Air Quality Monitor in Front of Delta Community Library

The PurpleAir Air Quality Monitoring System, seen here installed at the Delta Community Library, is rather small and only requires an electrical outlet and WiFi to transmit air quality readings to purpleair.com, where air quality results can be read by anyone who logs in online. 

With the crystal-clear view of mountains miles away, Alaskans seldom think of air pollution as a pressing health concern. While Alaska does not battle the air quality concerns shared by many in the Lower-48; such as smog, acid rain or surface ozone; air pollution up here is still an issue, and surprisingly, is found in many of the more rural communities.

The Environmental Protection Agency (EPA) has two main criteria for pollutants that impact Alaska; carbon monoxide and Particulate Matter. Many homes have carbon monoxide-based fuel appliances, such as oil furnaces or gas-fueled refrigerators, dryers, ranges, wood-burning stoves or fireplaces. State law mandates carbon monoxide alarms to be installed in dwellings that have carbon-based fuel appliances so residents can monitor levels in their homes.

Defined by the EPA as a "mixture of extremely small particles and liquid droplets," Particular Matter (PM) are minuscule pollutants that can present serious health problems when inhaled, particularly to the lungs and heart.

Split into “coarse” and “fine” based upon their size, either can be inhaled if present in the air and cause sickness. Examples of “coarse” PM are dust from roads, agricultural work, river beds, construction sites, or basically anything that kicks up some dust. “Fine” PM are caused by burning fuels from things like power plants, wood-burning stoves, vehicles and wildland fires.

Julia Hnilicka, a graduate student with the Rural Development Program at UAF, passed through Delta Junction recently to install a PurpleAir air quality monitoring sensor at the Delta Junction Community Library. The sensor is part of a state-wide rural air quality study. At the end of the study, it is hoped that enough usable data will have been gathered on air pollutants to be of use in several areas. It is already set to aide a wildland fire app that is being developed by Dr. Jingqiu Mao, an assistant professor with the Department of Chemestry and Biochemestry at the Geophysical Institute at UAF. He said the app is designed to give up-to-date information on Alaska fires, to include details relevant to a particular area and fire predictions.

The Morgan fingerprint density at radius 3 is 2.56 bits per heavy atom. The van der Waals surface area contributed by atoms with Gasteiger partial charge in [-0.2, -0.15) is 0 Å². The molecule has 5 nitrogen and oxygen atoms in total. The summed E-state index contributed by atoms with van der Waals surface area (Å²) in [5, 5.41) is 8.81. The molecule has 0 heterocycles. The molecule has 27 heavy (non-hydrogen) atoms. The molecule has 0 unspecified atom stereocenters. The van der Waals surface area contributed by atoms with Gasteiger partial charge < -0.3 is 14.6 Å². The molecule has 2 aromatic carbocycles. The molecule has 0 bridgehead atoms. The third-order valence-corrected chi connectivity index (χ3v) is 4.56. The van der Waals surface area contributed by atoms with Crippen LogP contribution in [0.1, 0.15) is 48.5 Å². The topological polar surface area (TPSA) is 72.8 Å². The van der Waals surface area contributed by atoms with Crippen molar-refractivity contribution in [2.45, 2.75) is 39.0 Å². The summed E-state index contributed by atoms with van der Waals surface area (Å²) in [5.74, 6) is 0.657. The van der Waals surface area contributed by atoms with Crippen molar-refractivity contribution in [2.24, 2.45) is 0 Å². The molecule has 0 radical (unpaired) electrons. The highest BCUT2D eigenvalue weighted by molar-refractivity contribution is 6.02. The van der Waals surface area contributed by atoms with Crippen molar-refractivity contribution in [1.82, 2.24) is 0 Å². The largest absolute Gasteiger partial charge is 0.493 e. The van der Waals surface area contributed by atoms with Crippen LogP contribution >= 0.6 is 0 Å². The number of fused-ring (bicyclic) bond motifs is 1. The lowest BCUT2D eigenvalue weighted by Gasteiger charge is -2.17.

This information can also be used to aide rural communities and villages in obtaining grants that would aide in eliminating the contaminants in the air in places that have a higher concentration of PMs.

PurpleAir air quality monitoring systems can be purchased online by anyone who wants to know what is in the air around them. The data is uploaded online as it is collected and can be viewed in real-time. The device is around the size of a coffee mug and all you need to set up is an electrical outlet and WIFI. It costs about a dollar a year to operate it full-time, and it collects data as long as it is up.

The rural towns who received a monitor were chosen based on where the average or “typical” wildfires are, and also which were located on the road system. Being the first year of this study, it was important to have access to the monitors in the event of the equipment needing adjustments or repairs, Hnilicka said.

Hnilicka also said some of the more common questions regarding the monitor sensor revolved around what exactly it records. There are no cameras with the system and the only thing it monitors, or records, is particulates in the air.

All of the data generated by the sensors installed by Hnilicka, including the monitor in Delta, can be accessed by the public by visiting the website at purpleair.com.

Next year, the study is hoping to install sensors in clinics and schools, which will hopefully raise awareness about air quality and health. Gathering a second data reading will give a more complete picture of the air quality of that community, as well as work as a backup in the event that one sensor is down.

As you can see in the chart, air quality is hazardous when readings go over 300, and it is strongly advised to stay inside with doors and windows shut.  Unhealthy levels are categorized with an air quality index of just 101, with specific genres of people – such as the elderly or those with lung and heart problems – are advised to limit exposure or exertion at these levels.

In light of overwhelming wildfires, the State of Alaska generated a press release following air quality advisories due to the abundance of smoke.  The release urges Alaskans to check advisories on the Alaska Department of Environmental Conservation (DEC) Advisories/Episodes web page and take appropriate measures to limit exposure to wildfire smoke.

The DEC Air Online Services also offers air quality alerts via text if you sign up on their website at dec.alaska.gov.